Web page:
Abstract 65: Evaluating the Role of Continuously Monitoring Regional Cerebral Oxygen Saturation in Predicting the Return of Spontaneous Circulation in Cardiac Arrest Patients: Does the Use of an Electrocardiogram Alone Provide Adequate Information During Cardiopulmonary Resuscitation?
During CPR as it is currently administered, treatments are selected from an algorithm derived by monitoring with ECG alone. One of the reasons for this is that no other devices are presently thought to be effective in helping to make treatment determinations. Monitoring of regional cerebral oxygen saturation with near infrared light is non-invasive and provides information on brain tissue oxygenation and hemodynamics. The results of our study suggest that measurements derived from continuously monitoring regional cerebral oxygen saturation during CPR can be considered an effective method of predicting the ROSC in cardiac arrest patients.
Methods: In 95 patients with out-of-hospital cardiac arrest, the tissue oxygenation index (TOI) was continuously monitored (NIRO-200NX, Hamamatsu Photonics). We investigated the following parameters with respect to whether or not ROSC was achieved: TOI value at the contact of patients (initial TOI); TOI value just before ROSC (pre-ROSC TOI); and the maximum TOI during CPR (maximum TOI).
Results: All the patients monitored received treatment with shocks or drugs and the initial TOI was 35.3±7.3%. For 74 patients who did not achieve ROSC, the maximum TOI was 41.0±7.4%, whereas for 21 patients who did achieve ROSC, the pre-ROSC TOI was 51.3±3.6% and the maximum TOI was 64.3±11.4%. ROSC was not achieved in the patients with maximum TOI below 45%.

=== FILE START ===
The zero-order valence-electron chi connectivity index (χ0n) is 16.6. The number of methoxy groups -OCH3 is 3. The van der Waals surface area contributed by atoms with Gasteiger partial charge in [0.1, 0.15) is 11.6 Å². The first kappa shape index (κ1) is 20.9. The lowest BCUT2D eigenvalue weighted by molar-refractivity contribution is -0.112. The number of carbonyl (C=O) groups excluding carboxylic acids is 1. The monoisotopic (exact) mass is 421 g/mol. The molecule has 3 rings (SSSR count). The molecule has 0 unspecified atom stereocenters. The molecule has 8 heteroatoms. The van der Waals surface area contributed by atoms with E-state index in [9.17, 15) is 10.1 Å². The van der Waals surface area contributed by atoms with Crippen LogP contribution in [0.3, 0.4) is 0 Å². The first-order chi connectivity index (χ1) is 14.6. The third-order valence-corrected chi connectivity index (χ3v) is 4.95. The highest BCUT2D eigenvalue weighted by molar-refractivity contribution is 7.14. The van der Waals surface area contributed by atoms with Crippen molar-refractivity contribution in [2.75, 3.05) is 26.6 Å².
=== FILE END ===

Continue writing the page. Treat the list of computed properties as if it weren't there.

Conclusion: The pre-ROSC TOI was significantly higher than the maximum TOI in the patients who did not achieve ROSC which suggests the possibility of predicting ROSC by monitoring the increase in TOI. In cases where the TOI remains low, there is a possibility that ROSC should not be expected. In such cases, it may be desirable to attempt to improve the quality of CPR to increase the TOI before delivering shocks or administering drugs.
Author Disclosures: H. Kano: None. T. Saito: None. T. Matsui: None. A. Endo: None. M. Nagama: None. W. Iwanaga: None. K. Takahashi: None. H. Makise: None.
- © 2014 by American Heart Association, Inc.